1

1 Bede was the Mormhaor of Buchan (sixth century) who gave Deer to St Columba, as the book of that name expressly states. But in order to "square"this awkward fact with Robertson's theory, Dr Stuart in his Preface to the Book of Deer, published by the Spalding Ciub, has the following, " It would seem probable, on the whole, that Bede, the Pictish ruler of Buchan in the sixth century, was an òir-righ or under-king when he con­ferred on the Clerics the town of Aberdour and Deer with full freedom, as if they were his own property." Such special plead­ing is hardly permissible. The Book of Deer mentions Bede the Pict as Mormhaor of Buchan: the theory that he was òir-righ when he gave the grants referred to is, therefore, a conten­tion which, in the circumstances, savours too much of convenience to be acceptable,

b


18 The Mormhaor and his Function

system in Scotland, as peculiar ' to that Earldom; but the whole history of that ancient institution, its irresponsibility, contempt of control, and central authority points to the conclusion that the Mormhaor was a practically independent prince, a character which that dignity preserved in the persons of its most famous and powerful representatives, even to the last. Moreover, Robertson's theory of the Mòrmhaor's being a " Lord High Steward," in other words a court or crown official, involves the idea of that dignity's existence being dependable on the King's will and pleasure, a state of affairs which is notoriously at variance with the facts. Robertson's interpretation of a Mormhaor as being an official ruling not " by right of blood," but simply in virtue of his crown appointment, shows us clearly that he regarded this " office " as not hereditary, which, as can easily be proved it certainly was.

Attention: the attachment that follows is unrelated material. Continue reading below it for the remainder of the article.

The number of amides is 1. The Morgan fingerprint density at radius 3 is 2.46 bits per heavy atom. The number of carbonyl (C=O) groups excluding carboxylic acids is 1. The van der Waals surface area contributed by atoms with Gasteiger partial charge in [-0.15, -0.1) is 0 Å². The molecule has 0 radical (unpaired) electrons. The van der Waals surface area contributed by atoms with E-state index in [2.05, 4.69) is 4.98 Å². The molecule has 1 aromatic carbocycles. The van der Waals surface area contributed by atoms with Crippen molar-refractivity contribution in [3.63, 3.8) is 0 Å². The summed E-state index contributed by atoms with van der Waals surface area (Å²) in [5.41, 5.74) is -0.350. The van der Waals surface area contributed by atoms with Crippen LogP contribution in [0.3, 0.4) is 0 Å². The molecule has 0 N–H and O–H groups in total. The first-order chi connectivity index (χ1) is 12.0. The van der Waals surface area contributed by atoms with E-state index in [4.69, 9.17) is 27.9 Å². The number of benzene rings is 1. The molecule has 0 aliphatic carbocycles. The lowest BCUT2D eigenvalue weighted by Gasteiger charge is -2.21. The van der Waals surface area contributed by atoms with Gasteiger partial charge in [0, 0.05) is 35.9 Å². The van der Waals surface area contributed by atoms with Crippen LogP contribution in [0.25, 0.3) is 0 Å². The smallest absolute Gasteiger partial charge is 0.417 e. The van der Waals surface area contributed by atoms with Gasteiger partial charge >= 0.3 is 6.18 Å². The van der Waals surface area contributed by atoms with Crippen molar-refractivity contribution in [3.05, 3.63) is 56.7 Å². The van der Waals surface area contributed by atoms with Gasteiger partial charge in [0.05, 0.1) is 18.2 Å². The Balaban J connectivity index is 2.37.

Setting aside, therefore, Robertson's definition of a Mormhaor as unsound and untenable, for the reasons given above, it may be inquired at this conjuncture, what, then, was a Mormhaor, and what was his function? Fortunately for our purpose, enough has come down to us from the past to enable us to return fairly satisfactory answers to these questions. The Mormhaor was head of a great tribe, inhabitating a great district, and was next in power and rank to the King.1

1 The position of Tàniste, that is, heir to the throne, does not seem to have conferred on its holder the same power and privileges as this dignity was associated with in Ireland. Of course, if the Tàniste was Mormhaor as well as heir, as sometimes happened, his influence would be considerably enhanced by virtue of that circumstance. The elective principle, moreover, seems to have been more firmly established in Ireland than in Scotland : hence, perhaps, the former country's greater troubles and unrest.

19


The Mormhaor and his Function

The Mormhaor, moreover, were the hereditary rulers of those great districts or provinces1 into which Scotland was divided, under her Celtic system of government. " We always find the title of Mòrmaor" (says Skene),2 "associated or connected with one or other of the great districts into which Scotland was at that time divided ; thus the Annals of Ulster mention the Mòrmaor of Murray ; the Pictish Chronicle the Mòrmaors of Angus, Atholl, etc.; the Annals of Innisfallen the Mòrmaor of Marr; and that connection was apparently so intimate as to enable them at times to wage in­dependent war with the King of Scotland himself." The same author further remarks, "Not only were the Mòrmaors so intimately connected with the great districts of Scotland as to show that they must have possessed in them considerable power and extent of territory, but they also appear as the hereditary leaders of great tribes, as well as the hereditary governors of these districts. For in the year 1020 Tighearnach mentions the death of Finlay MacRuairi, Mòrmaor of Cian Croeb, or sons of Croeb, by the children of his brother Maolbride. This is a very important fact, for it shows that the Gaelic population of the North of Scotland was divided into great tribes, corresponding to the territorial divisions of the country; and over each of these tribes the Mòr­maor 3 of the district was hereditary lord; and, consequently, it follows from this fact that the
'Moray, Atholl, Marr, Buchan, Fife, Angus, Mearns, Strathearn, Menteith, Argyll, Ross and Lennox.

2 The Highlanders of Scotland, chap. iv. p. 52 and sequitur.